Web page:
Sunday, January 20, 2013

Isaiah 62:2-5 Second Sunday After Epiphany


“Jesus loves me, this I know.”  As a young child I learned to sing this song, and as a child I never doubted it.   But as I grew up I began to realize that the world is more difficult, more dangerous, and more complicated.  My faith that Jesus loves me is still there, but I don’t always feel his love for me.  I think that’s what makes my faith more sure, more solidly grounded than when I was a child.  A mature look at life acknowledges that things aren’t always good.  A mature study of Scripture will show us that God is still with us, and that he delights in those who repent of their sins, even though we may still feel like garbage.  Even in saddest times, there is proof that Jesus does love you.  You are his crown, even when you feel that you are not.  Though you may feel forgotten by God, you are dear to him as a bride.  He calls you his crown, a display of his glory.  He calls you his bride, because of his love for you.  In these words spoken by God through the prophet Isaiah, hear how…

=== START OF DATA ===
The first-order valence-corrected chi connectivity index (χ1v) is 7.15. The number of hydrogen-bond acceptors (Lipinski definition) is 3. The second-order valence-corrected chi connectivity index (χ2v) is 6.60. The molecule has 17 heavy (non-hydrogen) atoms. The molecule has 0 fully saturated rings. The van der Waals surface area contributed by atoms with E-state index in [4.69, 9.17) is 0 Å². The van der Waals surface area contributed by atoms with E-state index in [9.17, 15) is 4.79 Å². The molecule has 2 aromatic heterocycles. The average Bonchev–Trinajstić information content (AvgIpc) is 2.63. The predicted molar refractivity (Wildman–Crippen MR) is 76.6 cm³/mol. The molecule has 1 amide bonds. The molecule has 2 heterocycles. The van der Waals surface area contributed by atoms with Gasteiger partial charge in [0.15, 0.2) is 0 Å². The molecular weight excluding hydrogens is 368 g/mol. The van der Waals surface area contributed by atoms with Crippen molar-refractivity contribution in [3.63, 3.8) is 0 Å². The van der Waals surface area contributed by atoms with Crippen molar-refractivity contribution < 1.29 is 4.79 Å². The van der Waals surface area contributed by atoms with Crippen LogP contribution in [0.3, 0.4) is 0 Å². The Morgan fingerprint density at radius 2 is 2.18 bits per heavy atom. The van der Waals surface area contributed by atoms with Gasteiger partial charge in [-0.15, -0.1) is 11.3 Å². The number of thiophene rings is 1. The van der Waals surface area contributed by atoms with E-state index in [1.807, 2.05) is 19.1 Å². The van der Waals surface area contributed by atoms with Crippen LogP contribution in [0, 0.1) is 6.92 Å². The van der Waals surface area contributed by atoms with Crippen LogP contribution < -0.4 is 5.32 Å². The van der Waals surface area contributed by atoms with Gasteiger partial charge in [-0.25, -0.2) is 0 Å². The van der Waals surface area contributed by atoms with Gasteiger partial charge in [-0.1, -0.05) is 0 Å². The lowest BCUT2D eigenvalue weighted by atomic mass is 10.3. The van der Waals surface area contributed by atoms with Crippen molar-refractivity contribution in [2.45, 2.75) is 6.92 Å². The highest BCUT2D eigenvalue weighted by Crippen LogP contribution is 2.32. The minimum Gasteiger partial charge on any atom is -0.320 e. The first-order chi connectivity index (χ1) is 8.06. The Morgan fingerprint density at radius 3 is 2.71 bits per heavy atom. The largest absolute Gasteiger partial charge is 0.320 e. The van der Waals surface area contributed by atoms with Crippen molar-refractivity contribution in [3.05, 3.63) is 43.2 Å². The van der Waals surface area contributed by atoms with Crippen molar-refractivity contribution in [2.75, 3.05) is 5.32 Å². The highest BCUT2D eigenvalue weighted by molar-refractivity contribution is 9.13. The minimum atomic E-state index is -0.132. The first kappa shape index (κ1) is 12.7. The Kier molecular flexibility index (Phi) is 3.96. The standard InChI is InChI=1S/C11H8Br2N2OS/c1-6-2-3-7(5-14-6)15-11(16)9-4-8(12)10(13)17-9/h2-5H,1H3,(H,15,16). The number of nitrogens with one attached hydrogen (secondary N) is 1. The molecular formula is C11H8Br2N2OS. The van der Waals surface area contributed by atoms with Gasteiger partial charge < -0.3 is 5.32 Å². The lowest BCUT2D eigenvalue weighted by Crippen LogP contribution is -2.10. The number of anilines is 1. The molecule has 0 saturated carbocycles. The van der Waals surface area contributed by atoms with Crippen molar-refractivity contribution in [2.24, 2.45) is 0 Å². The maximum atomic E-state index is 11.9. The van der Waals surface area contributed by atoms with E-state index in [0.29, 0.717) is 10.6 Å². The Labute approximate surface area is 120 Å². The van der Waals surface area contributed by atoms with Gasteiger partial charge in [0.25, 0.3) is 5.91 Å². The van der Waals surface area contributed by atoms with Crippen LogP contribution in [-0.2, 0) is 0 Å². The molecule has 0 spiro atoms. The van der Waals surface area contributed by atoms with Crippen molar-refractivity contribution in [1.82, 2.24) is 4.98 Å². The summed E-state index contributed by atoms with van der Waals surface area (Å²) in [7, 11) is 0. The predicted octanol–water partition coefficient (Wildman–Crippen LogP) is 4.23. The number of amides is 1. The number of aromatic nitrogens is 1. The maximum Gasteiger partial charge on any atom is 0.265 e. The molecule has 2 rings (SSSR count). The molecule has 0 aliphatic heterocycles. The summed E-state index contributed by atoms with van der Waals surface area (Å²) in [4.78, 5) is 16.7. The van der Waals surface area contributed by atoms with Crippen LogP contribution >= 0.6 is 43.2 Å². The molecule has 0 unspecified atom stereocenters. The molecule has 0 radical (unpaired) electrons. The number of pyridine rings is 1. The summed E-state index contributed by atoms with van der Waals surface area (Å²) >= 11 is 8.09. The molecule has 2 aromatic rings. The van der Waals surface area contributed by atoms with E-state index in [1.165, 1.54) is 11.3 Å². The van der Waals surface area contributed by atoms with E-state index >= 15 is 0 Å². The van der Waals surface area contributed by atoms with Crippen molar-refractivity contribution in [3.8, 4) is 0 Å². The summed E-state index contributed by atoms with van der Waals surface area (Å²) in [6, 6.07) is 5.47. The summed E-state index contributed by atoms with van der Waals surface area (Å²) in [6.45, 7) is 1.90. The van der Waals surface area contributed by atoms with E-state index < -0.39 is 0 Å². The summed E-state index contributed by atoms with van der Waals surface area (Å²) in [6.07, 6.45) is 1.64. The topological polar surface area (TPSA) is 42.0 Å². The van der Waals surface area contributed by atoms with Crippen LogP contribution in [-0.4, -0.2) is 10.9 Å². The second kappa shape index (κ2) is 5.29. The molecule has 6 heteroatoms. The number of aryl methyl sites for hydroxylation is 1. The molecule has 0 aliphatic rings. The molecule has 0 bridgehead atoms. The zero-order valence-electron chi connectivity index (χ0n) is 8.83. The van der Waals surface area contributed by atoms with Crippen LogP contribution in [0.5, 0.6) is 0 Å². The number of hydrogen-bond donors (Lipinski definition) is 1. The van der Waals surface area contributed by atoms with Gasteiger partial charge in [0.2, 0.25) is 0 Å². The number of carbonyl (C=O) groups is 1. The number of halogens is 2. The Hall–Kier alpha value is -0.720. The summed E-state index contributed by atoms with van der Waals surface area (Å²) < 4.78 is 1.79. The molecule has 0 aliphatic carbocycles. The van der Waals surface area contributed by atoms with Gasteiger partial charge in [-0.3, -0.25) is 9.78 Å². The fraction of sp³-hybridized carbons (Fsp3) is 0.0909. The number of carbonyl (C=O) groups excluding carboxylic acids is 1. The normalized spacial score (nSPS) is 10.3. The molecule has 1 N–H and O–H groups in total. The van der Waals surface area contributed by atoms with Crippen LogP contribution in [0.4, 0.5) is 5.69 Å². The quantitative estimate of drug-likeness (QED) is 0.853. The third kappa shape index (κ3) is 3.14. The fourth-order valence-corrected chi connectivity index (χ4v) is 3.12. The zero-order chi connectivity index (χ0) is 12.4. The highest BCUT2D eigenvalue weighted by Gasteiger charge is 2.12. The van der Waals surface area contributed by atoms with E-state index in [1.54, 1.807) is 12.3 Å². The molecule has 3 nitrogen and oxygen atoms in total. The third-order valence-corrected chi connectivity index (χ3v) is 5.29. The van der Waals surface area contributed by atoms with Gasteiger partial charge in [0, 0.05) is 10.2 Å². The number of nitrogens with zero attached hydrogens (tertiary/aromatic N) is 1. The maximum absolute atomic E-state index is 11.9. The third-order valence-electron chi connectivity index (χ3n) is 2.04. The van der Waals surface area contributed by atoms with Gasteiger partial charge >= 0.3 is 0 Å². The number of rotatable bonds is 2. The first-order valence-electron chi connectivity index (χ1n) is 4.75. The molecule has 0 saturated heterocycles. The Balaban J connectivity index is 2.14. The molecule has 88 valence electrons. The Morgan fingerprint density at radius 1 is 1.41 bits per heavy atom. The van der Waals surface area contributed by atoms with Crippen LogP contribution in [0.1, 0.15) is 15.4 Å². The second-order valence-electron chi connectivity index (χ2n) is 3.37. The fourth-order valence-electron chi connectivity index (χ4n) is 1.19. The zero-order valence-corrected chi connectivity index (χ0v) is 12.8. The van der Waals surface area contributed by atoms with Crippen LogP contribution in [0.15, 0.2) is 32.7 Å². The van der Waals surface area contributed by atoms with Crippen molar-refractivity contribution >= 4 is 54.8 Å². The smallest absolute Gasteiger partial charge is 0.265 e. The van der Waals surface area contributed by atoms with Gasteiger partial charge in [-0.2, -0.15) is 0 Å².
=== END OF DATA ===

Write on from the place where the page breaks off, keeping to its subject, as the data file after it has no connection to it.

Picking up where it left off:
Theme:  God delights in you.


2     The nations will see your righteousness,
and all kings your glory;
you will be called by a new name
that the mouth of the Lord will bestow.
3     You will be a crown of splendor in the Lord’s hand,
a royal diadem in the hand of your God.
4     No longer will they call you Deserted,
or name your land Desolate.
But you will be called Hephzibah,
and your land Beulah;
for the Lord will take delight in you,
and your land will be married.
5     As a young man marries a maiden,
so will your sons marry you;
as a bridegroom rejoices over his bride,
so will your God rejoice over you.
Isaiah 62:2-5
A. God delights in you, like a crown of splendor, displaying his glory. 
God pictures us like a king’s crown; a beautiful, bejeweled piece of handiwork. 
Sometimes we will talk of some great work as a crowning achievement, as the thing that we are most proud of, the thing that shows how great we are—for instance, San Francisco’s Golden Gate Bridge, or Sacramento’s mini golden gate bridge.  You are God’s crown, the display of his glory.  You are his crowning achievement.